Not to say "42" isn't entertaining because it is, but do I think a movie about Jackie Robinson should have been this tame? The answer is a resounding no! And therein lies the problem. I'm no historian, but in a movie concerning integration in the 40's, it is nothing less than a distracting inaccuracy (which took me completely out of this film multiple times) when at no point did I fear for Robinson's life. Therefore, I don't think I'm making a grand leap in saying that some of the more graphic material was Disney'd up, in order to make "42" a movie for the whole family. In short, the stakes here are disappointingly low for this type of material. On the other hand, I saw a Meet the Press interview with Jackie Robinson's wife, who claimed that she loved the movie because of its "authenticity".
That said, throughout this overlong film there are flashes of sheer compelling grittiness, which act like shining beacons of a movie I wished this could have been.
The Acting: The acting from the two leads is pretty impressive for different reasons. Virtual unknown Chadwick Boseman (who plays Jackie Robinson) is exceptionally good here, demanding attention whenever he is on screen. I am very excited to see what the future holds for him. As for Harrison Ford, he devours the scenery with his portrayal of Branch Rickey, in his most intriguing performance since "Indiana Jones and The Last Crusade". Oh, and I should make mention that John C. McGinley plays Red Barber (the Brooklyn Dodgers radio broadcaster at the time) and is part of undoubtedly one of the funniest comic bits this side of "Best in Show".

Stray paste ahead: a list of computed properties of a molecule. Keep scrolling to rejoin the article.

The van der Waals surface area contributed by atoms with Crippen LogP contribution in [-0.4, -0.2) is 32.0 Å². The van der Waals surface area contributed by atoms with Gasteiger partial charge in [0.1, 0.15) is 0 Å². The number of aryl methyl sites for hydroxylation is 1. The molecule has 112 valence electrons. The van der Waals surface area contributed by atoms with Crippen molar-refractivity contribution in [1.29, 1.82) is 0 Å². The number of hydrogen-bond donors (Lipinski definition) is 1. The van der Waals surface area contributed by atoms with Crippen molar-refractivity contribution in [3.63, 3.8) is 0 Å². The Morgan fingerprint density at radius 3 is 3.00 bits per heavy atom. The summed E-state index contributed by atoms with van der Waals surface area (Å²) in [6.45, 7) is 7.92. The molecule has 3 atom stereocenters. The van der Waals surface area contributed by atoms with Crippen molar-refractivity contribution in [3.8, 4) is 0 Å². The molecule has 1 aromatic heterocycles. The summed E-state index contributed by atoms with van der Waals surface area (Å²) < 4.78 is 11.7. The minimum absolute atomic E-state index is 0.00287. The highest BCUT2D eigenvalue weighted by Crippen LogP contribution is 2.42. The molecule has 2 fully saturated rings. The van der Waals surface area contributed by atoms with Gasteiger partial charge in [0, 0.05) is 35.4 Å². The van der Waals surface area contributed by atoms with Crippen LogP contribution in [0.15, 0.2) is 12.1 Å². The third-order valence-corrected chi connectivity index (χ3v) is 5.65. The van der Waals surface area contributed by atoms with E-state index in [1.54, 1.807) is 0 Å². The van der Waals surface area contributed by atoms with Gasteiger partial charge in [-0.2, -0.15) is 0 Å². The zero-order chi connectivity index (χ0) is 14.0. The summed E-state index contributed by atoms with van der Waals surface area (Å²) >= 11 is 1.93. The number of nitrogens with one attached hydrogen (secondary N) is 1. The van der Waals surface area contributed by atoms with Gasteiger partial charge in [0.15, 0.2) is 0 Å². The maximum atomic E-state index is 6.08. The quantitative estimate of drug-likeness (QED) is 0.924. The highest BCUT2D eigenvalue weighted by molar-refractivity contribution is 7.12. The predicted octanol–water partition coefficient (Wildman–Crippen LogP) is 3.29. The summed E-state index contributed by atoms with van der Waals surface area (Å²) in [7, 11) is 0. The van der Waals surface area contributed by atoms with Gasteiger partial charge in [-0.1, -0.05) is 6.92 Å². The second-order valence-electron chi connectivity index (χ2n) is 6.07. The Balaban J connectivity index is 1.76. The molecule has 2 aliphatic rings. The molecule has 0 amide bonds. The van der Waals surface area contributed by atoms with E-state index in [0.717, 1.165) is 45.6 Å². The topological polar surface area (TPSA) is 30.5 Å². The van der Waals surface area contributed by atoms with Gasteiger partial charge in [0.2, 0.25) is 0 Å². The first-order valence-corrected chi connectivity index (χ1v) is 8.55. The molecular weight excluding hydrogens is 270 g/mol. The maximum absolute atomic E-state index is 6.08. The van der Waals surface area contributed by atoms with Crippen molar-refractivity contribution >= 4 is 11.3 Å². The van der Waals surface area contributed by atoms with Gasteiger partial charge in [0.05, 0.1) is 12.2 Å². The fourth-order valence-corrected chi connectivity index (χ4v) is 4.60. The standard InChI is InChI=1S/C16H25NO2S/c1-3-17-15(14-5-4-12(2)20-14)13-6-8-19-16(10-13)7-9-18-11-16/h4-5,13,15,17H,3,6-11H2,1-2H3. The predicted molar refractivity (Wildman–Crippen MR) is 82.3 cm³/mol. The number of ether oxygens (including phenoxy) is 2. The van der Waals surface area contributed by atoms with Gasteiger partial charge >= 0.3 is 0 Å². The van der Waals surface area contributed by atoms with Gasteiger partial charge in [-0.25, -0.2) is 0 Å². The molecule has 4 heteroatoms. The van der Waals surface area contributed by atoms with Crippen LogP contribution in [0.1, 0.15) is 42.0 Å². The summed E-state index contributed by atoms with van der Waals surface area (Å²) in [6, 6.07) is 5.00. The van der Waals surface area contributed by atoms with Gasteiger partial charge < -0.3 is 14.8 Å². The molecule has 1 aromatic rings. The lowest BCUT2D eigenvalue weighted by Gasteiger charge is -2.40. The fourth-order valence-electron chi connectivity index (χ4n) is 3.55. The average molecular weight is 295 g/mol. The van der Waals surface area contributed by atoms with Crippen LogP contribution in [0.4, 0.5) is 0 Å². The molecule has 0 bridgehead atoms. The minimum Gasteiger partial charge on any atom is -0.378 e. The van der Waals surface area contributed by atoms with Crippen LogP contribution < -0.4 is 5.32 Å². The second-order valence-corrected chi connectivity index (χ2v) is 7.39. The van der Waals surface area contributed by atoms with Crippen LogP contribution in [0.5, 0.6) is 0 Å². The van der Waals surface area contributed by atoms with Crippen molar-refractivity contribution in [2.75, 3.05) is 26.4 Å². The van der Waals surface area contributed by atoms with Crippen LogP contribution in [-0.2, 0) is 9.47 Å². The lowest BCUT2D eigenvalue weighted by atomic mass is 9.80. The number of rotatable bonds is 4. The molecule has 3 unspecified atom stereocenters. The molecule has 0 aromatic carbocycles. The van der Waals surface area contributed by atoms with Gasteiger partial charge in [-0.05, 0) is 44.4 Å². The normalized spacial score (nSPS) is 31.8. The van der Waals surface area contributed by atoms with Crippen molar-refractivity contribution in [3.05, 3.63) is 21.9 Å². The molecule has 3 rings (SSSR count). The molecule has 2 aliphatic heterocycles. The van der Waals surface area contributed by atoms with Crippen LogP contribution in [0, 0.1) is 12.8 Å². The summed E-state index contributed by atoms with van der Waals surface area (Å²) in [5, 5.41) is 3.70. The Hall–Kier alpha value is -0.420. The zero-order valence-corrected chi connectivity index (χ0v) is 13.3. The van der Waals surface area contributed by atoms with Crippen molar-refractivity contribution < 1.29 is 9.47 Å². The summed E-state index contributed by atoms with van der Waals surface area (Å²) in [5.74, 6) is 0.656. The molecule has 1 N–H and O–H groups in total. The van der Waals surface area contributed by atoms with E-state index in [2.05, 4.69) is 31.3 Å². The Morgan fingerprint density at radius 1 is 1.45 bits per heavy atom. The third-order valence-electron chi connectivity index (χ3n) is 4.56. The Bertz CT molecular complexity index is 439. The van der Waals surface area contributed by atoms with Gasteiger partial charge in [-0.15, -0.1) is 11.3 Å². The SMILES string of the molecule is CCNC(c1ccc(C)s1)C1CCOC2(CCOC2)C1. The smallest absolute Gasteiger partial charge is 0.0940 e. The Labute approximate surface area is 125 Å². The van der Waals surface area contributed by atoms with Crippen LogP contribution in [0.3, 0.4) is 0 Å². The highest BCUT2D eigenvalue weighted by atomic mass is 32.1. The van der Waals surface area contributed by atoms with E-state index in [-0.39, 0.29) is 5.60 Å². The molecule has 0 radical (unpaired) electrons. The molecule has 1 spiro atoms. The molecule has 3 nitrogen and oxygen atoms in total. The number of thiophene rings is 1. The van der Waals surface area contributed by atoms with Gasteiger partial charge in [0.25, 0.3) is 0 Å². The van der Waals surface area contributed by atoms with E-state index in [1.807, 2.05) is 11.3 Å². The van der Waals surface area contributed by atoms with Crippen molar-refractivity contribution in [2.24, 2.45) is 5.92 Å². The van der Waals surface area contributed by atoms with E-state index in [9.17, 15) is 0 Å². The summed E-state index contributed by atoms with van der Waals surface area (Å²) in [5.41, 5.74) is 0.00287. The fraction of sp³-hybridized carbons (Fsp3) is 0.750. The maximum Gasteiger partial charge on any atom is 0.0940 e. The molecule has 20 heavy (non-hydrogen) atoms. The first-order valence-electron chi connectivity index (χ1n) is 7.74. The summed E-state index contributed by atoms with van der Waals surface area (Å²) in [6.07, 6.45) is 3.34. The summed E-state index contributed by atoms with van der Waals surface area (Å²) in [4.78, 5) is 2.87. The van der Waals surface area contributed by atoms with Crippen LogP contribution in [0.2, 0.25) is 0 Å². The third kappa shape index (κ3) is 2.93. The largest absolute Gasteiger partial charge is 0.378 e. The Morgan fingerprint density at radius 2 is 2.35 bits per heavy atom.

Helgeland's Direction: There is really nothing special looking in "42" when focusing on scenes where characters are sitting around chatting. But EVERY SINGLE scene on the baseball field will have audiences on the edge of their seats. The way the camera follows Boseman as he runs the base path is a technique I've never seen before.
But, when I speak of "grittiness", I am definitely speaking of a few scenes in particular. The most prominent being the heckling scene where the Phillies manager, played with gusto by Alan Tudyk, showers Jackie Robinson with "N-bombs", as Robinson stands in the batter's box during a game. This is essentially the best sequence of the film, because it is one of the only scenes which transcends the hokeyness; giving audiences a cold dose of realism. Too bad scenes like this were so few and far between.
Final Thought: In the end, I wanted a pre-African American civil rights movement movie with more bite (or maybe one directed by Spike Lee) and instead I got something that while not forgettable, is no "Malcolm X". On the other hand, I wasn't bored like I was during "Red Tails" or offended like I was throughout "The Blind Side".
Written by Markus Robinson, Edited by Nicole I. Ashland